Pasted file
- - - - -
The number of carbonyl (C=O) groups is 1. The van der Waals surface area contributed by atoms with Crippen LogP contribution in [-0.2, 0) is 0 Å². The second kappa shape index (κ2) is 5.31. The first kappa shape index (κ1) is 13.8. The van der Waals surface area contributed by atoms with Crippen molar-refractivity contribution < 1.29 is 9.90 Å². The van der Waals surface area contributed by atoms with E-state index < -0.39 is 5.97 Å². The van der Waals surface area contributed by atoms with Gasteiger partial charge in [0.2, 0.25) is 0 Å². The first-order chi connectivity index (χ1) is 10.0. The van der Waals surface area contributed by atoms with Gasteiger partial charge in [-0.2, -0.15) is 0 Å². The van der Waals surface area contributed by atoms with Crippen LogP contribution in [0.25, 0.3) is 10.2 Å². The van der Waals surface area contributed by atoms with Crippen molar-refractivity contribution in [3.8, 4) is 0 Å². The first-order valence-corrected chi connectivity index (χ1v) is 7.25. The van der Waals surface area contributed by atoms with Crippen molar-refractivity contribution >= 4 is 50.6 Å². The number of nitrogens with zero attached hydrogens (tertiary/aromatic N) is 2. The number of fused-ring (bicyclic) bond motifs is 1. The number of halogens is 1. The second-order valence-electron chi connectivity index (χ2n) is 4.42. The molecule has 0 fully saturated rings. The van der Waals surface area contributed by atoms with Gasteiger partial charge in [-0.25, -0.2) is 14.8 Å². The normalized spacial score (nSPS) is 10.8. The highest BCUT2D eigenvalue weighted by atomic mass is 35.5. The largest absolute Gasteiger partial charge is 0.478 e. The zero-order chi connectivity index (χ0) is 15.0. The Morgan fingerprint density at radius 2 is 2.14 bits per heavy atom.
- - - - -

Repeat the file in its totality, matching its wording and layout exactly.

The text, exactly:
The number of carbonyl (C=O) groups is 1. The van der Waals surface area contributed by atoms with Crippen LogP contribution in [-0.2, 0) is 0 Å². The second kappa shape index (κ2) is 5.31. The first kappa shape index (κ1) is 13.8. The van der Waals surface area contributed by atoms with Crippen molar-refractivity contribution < 1.29 is 9.90 Å². The van der Waals surface area contributed by atoms with E-state index < -0.39 is 5.97 Å². The van der Waals surface area contributed by atoms with Gasteiger partial charge in [0.2, 0.25) is 0 Å². The first-order chi connectivity index (χ1) is 10.0. The van der Waals surface area contributed by atoms with Gasteiger partial charge in [-0.2, -0.15) is 0 Å². The van der Waals surface area contributed by atoms with Crippen LogP contribution in [0.25, 0.3) is 10.2 Å². The van der Waals surface area contributed by atoms with Crippen molar-refractivity contribution in [3.8, 4) is 0 Å². The first-order valence-corrected chi connectivity index (χ1v) is 7.25. The van der Waals surface area contributed by atoms with Crippen molar-refractivity contribution >= 4 is 50.6 Å². The number of nitrogens with zero attached hydrogens (tertiary/aromatic N) is 2. The number of fused-ring (bicyclic) bond motifs is 1. The number of halogens is 1. The second-order valence-electron chi connectivity index (χ2n) is 4.42. The molecule has 0 fully saturated rings. The van der Waals surface area contributed by atoms with Gasteiger partial charge in [-0.25, -0.2) is 14.8 Å². The normalized spacial score (nSPS) is 10.8. The highest BCUT2D eigenvalue weighted by atomic mass is 35.5. The largest absolute Gasteiger partial charge is 0.478 e. The zero-order chi connectivity index (χ0) is 15.0. The Morgan fingerprint density at radius 2 is 2.14 bits per heavy atom.